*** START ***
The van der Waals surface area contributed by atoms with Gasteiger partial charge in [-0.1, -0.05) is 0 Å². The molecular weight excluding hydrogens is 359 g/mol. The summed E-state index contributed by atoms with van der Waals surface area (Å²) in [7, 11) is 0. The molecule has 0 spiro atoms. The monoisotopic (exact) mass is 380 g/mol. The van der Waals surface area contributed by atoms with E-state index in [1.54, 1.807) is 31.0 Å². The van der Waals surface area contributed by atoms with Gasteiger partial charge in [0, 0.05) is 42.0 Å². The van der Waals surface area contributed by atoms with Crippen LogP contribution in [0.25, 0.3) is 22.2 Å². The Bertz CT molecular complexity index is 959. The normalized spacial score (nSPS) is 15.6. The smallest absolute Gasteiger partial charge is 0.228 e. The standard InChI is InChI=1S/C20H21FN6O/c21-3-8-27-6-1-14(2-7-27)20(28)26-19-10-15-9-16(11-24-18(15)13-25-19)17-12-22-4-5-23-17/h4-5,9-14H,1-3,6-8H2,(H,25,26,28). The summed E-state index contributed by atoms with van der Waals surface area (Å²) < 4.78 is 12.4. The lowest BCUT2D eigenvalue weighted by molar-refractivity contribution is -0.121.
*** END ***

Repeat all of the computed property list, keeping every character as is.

The van der Waals surface area contributed by atoms with Gasteiger partial charge in [-0.1, -0.05) is 0 Å². The molecular weight excluding hydrogens is 359 g/mol. The summed E-state index contributed by atoms with van der Waals surface area (Å²) in [7, 11) is 0. The molecule has 0 spiro atoms. The monoisotopic (exact) mass is 380 g/mol. The van der Waals surface area contributed by atoms with E-state index in [1.54, 1.807) is 31.0 Å². The van der Waals surface area contributed by atoms with Gasteiger partial charge in [0, 0.05) is 42.0 Å². The van der Waals surface area contributed by atoms with Crippen LogP contribution in [0.25, 0.3) is 22.2 Å². The Bertz CT molecular complexity index is 959. The normalized spacial score (nSPS) is 15.6. The smallest absolute Gasteiger partial charge is 0.228 e. The standard InChI is InChI=1S/C20H21FN6O/c21-3-8-27-6-1-14(2-7-27)20(28)26-19-10-15-9-16(11-24-18(15)13-25-19)17-12-22-4-5-23-17/h4-5,9-14H,1-3,6-8H2,(H,25,26,28). The summed E-state index contributed by atoms with van der Waals surface area (Å²) < 4.78 is 12.4. The lowest BCUT2D eigenvalue weighted by molar-refractivity contribution is -0.121.